GOOD

A Heroic Raccoon Captured The World’s Attention By Scaling A 23-Story Building

The little rascal’s brave journey was a hopeful inspiration to many who followed the story.

Nature films often document the heroic struggles of animals to survive in the wild. But recent research shows that animals who’ve been forced to move to the city have evolved to not only survive but thrive in these new man-made environments.


There’s no better argument for the enterprising spirit of urban animals than a raccoon who scaled a 23-story building in St. Paul, Minnesota.

On the morning of June 11, a raccoon was spotted a few stories up on the Town Square building, so maintenance workers tried to help it down with a makeshift ladder. The frightened raccoon darted over to the nearby UBS Tower and began an adventuresome two-day journey to the top.

Local reporters at Minnesota Public Radio began documenting the raccoon’s harrowing journey, naming it the MPR Raccoon.

By the next afternoon, it was stranded on a ledge at the building.

\n
\n

Eventually, the brave little beast made its way upward.

\n
\n

After being perched on a ledge on the 23rd floor for a while, the raccoon made one last effort to get to the top of the building.

\n

Wildlife Management Services had left a fragrant tin of cat food on the roof to coax the animal into a trap. After eating the food, the raccoon took a much-deserved nap before being brought to safety.

\n
\n
\n

The little rascal’s brave journey was an inspiration to many who followed the story. For one artist, the raccoon became a furry little muse.

\n

Before the MPR Raccoon was caught and brought to safety, James Gunn, writer-director of “Guardians of the Galaxy” films, pledged to donate $1,000 to charity for the animal rescue. Gunn obviously has an affinity for the critters after working with one on the “Guardians” set.

\n

For many, the MPR Raccoon has served as a beacon of hope in a world of chaos.

\n
\n
\n
\n
\n
\n
Articles
Screenshot via Sweden.se/Twitter (left) Wikimedia Commons (right)

Greta Thunberg has been dubbed the "Joan of Arc of climate change" for good reason. The 16-year-old activist embodies the courage and conviction of the unlikely underdog heroine, as well as the seemingly innate ability to lead a movement.

Thunberg has dedicated her young life to waking up the world to the climate crisis we face and cutting the crap that gets in the way of fixing it. Her speeches are a unique blend of calm rationality and no-holds-barred bluntness. She speaks truth to power, dispassionately and unflinchingly, and it is glorious.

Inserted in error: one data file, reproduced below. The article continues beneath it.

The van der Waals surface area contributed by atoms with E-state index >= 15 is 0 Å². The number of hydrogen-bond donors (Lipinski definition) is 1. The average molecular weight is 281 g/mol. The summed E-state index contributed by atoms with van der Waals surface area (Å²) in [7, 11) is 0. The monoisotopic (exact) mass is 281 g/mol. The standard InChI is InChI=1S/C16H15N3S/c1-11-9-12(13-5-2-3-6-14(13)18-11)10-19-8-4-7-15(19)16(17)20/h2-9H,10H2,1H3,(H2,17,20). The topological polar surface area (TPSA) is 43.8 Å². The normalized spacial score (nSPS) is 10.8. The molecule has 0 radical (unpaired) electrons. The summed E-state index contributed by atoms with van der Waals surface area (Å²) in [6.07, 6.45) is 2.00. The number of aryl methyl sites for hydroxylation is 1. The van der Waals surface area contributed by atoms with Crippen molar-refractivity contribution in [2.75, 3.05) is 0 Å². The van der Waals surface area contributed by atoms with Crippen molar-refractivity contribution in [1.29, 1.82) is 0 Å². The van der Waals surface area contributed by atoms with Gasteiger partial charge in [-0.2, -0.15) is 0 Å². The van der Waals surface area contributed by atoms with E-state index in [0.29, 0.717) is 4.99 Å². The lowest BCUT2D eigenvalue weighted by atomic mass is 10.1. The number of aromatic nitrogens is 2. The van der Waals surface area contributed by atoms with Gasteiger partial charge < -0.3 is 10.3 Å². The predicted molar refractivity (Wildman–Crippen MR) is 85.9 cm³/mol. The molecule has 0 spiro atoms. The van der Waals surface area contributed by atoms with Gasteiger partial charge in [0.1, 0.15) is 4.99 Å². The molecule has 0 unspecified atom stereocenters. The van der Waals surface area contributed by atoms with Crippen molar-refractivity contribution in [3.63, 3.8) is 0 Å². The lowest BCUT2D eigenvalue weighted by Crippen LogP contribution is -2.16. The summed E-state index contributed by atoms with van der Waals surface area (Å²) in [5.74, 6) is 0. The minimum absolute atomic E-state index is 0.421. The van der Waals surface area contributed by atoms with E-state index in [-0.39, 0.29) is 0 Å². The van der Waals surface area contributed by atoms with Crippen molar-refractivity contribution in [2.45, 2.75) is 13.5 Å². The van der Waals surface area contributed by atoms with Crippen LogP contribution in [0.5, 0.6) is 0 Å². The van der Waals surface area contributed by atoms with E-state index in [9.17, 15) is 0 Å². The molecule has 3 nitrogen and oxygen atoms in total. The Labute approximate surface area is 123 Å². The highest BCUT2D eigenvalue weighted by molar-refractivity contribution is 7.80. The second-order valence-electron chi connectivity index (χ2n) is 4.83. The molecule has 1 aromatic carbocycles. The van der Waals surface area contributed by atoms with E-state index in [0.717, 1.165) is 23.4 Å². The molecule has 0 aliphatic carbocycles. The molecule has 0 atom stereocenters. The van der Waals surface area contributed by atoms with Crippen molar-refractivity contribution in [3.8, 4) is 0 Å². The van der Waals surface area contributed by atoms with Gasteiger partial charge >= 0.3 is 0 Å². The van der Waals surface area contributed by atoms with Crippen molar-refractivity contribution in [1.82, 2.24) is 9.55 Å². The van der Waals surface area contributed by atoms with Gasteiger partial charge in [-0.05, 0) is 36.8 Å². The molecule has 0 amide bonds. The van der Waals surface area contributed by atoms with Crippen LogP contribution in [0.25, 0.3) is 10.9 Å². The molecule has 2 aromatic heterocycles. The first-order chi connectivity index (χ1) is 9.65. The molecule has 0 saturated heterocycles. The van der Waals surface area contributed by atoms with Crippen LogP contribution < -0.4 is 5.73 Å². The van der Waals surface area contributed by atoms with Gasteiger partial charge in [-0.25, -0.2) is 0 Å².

Keep Reading Show less
The Planet
Ottawa Humane Society / Flickr

The Trump Administration won't be remembered for being kind to animals.

In 2018, it launched a new effort to reinstate cruel hunting practices in Alaska that had been outlawed under Obama. Hunters will be able to shoot hibernating bear cubs, murder wolf and coyote cubs while in their dens, and use dogs to hunt black bears.

Efforts to end animal cruelty by the USDA have been curtailed as well. In 2016, under the Obama Administration, the USDA issued 4,944 animal welfare citations, in two years the numbers dropped to just 1,716.

Keep Reading Show less
Science

The disappearance of 40-year-old mortgage broker William Earl Moldt remained a mystery for 22 years because the technology used to find him hadn't been developed yet.

Moldt was reported missing on November 8, 1997. He had left a nightclub around 11 p.m. where he had been drinking. He wasn't known as a heavy drinker and witnesses at the bar said he didn't seem intoxicated when he left.

Keep Reading Show less
Communities
via Real Time with Bill Maher / YouTube and The Late Late Show with James Corden / YouTube

A controversial editorial on America's obesity epidemic and healthcare by comedian Bill Maher on his HBO show "Real Time" inspired a thoughtful, and funny, response by James Cordon. It also made for a great debate about healthcare that Americans are avoiding.

At the end of the September 6th episode of "Real Time, " Maher turned to the camera for his usual editorial and discussed how obesity is a huge part of the healthcare debate that no one is having.

"At Next Thursday's debate, one of the candidates has to say, 'The problem with our healthcare system is Americans eat shit and too much of it.' All the candidates will mention their health plans but no one will bring up the key factor: the citizens don't lift a finger to help," Maher said sternly.

Keep Reading Show less
Politics
via Gage Skidmore

The common stereotypes about liberals and conservatives are that liberals are bleeding hearts and conservatives are cold-hearted.

It makes sense, conservatives want limited government and to cut social programs that help the more vulnerable members of society. Whereas liberals don't mind paying a few more dollars in taxes to help the unfortunate.

A recent study out of Belgium scientifically supports the notion that people who scored lower on emotional ability tests tend to have right-wing and racist views.

Keep Reading Show less
Politics